Occupy Ft. Myers Poster from FaceBook

JUST IN CASE anyone out there is still unconvinced that ‘Occupiers’ have the collective I.Q. of an ant, please read my latest encounter with just one of the many ‘Occupy’ encampments. This story happened in Ft. Myers, Florida, but it could have happened anywhere. In fact, it’s probably happening somewhere near you right now…

 For nine days, Occupiers in Ft. Myers, Florida took over the grounds of a Unitarian Universalist church and adjoining Pre-school, driving out parents, toddlers and teachers for the week.

 Unitarian elders originally invited the group to squat on church property after Sheriff Mike Scott ordered them out of the city’s Centennial Park for permit issues, but not one felt obligated to inform the staff of Creative Minds Montessori School, who rents permanent classroom facilities there (Incidentally, church representatives were unavailable for comment on this story).

 Instead, school staff and parents were blindsided on Sunday night when one of the teachers heard about the camp and drove by to check it out. In addition to around 40 “Occupiers” comfortably established in tents with the full array of food, coolers, grills, music and electric lights supplied by the church, people consumed alcohol and marijuana, just feet from the preschool where children were to play outside.

 Even more alarming, the arrest records of a number of protesters drew concerns among both parents and school faculty, a concern completely missed by the church elders who invited the group to camp out near the pre-school without ever thinking to check criminal backgrounds or the State’s pedophile database: Says Arete, an Occupier:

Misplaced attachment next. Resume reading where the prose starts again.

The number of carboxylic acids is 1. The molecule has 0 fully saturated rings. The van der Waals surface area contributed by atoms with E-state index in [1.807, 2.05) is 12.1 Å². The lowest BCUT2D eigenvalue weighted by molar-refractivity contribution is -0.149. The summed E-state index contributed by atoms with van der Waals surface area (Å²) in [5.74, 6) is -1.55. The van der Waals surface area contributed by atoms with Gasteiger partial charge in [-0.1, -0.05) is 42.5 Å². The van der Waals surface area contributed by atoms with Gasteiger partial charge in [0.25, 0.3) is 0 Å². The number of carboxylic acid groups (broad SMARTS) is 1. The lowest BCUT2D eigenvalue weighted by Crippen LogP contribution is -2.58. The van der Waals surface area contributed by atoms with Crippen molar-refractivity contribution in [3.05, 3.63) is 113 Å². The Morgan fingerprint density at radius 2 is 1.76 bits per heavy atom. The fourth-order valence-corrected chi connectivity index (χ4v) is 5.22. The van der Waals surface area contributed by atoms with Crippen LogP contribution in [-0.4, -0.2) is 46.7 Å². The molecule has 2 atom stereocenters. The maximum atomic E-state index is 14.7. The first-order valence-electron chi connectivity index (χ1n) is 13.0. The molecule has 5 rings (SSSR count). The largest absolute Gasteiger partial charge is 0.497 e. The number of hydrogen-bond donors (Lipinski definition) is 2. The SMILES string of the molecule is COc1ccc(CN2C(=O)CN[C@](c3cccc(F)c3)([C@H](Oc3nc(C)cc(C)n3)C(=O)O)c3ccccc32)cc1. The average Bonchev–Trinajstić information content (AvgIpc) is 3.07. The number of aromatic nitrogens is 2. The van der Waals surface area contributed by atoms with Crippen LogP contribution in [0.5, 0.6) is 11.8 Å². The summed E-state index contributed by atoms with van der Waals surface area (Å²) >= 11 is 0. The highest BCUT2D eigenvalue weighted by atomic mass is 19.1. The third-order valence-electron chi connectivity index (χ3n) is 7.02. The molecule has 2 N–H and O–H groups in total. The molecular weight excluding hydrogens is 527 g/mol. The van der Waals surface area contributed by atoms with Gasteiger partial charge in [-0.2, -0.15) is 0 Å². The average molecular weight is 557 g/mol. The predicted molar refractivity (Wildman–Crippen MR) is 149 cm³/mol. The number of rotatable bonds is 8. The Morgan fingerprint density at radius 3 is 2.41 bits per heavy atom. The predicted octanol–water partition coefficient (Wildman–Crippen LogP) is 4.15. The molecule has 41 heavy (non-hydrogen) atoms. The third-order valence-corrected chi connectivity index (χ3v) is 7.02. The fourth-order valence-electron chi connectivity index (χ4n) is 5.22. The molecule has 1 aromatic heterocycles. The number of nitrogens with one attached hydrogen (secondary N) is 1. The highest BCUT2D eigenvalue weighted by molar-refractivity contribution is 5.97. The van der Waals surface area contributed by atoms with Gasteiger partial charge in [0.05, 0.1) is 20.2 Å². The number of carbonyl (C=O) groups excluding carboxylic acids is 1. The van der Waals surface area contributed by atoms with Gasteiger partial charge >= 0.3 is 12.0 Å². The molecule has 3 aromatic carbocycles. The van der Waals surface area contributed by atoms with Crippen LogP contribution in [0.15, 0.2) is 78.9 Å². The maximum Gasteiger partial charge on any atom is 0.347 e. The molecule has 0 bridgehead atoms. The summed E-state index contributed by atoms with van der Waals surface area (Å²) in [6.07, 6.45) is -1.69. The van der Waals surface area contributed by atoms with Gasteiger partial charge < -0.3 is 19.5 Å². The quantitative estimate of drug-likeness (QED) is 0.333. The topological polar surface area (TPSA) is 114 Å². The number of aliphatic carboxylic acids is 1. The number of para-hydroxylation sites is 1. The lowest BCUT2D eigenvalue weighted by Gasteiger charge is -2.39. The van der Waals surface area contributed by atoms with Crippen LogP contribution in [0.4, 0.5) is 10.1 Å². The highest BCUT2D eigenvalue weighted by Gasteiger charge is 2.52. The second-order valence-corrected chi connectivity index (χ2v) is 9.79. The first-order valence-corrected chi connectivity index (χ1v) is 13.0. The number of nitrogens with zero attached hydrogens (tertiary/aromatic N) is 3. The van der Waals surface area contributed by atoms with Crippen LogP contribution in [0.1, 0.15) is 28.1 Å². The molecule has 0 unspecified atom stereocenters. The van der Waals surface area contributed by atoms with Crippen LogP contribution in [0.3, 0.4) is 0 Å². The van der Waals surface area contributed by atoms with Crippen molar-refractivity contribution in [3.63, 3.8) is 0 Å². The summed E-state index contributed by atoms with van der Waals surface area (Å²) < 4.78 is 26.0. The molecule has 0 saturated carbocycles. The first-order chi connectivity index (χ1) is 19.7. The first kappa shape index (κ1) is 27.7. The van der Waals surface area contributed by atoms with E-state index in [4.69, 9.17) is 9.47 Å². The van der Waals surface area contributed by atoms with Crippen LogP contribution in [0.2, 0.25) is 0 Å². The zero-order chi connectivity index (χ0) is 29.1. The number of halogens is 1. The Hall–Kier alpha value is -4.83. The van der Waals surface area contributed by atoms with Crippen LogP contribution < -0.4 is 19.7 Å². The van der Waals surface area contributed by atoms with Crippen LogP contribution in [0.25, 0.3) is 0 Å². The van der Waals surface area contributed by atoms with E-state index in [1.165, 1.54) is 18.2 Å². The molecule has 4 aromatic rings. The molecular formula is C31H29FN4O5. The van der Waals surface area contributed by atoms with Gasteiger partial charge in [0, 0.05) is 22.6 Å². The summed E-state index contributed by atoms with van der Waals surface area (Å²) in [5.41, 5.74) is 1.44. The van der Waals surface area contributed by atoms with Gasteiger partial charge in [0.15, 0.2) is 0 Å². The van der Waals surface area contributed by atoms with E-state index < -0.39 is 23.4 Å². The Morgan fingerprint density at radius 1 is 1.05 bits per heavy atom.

“What an amazing and crazy journey… We are safe in our sanctuary found at Unitarian Universalist Church on Shire Lane off of Daniels Parkway. On our first night here, we had many of the church members come out to visit with us as they helped run power lines, lights and give us a tour. Occupiers are at this moment enjoying lake front property, camp fire pits, and many other accommodations like our newly built shower!”

Some of the church’s new waterfront guests include Constance Galati, 21, who was arrested the week prior and charged with trespassing, resisting an officer and battery on an officer the night the demonstration was broken up at Centennial Park and the group was put on the move. When Galati posted her disdain for the cops on her Facebook page, fellow Occupier, 22-year-old Ryan Komosinski, responded in Galati’s defense by posting on her wall:

“I’m bombing the FMPD, f*** them” (Komosinski was subsequently the second arrest that week).

 The night I stopped by to see just what the “Occupy Movement” was all about in Ft. Myers and what they thought about a pre-school being so near their latest encampment, one of the first people I ran into was Galati, her face artfully painted with colorful designs and her slurred speech eager to tell me the whole, sorted story of her arrest. Unfortunately her earnest yet rambling defense soon degraded into an announcement that she really needed “to find a tampon,” and off she went.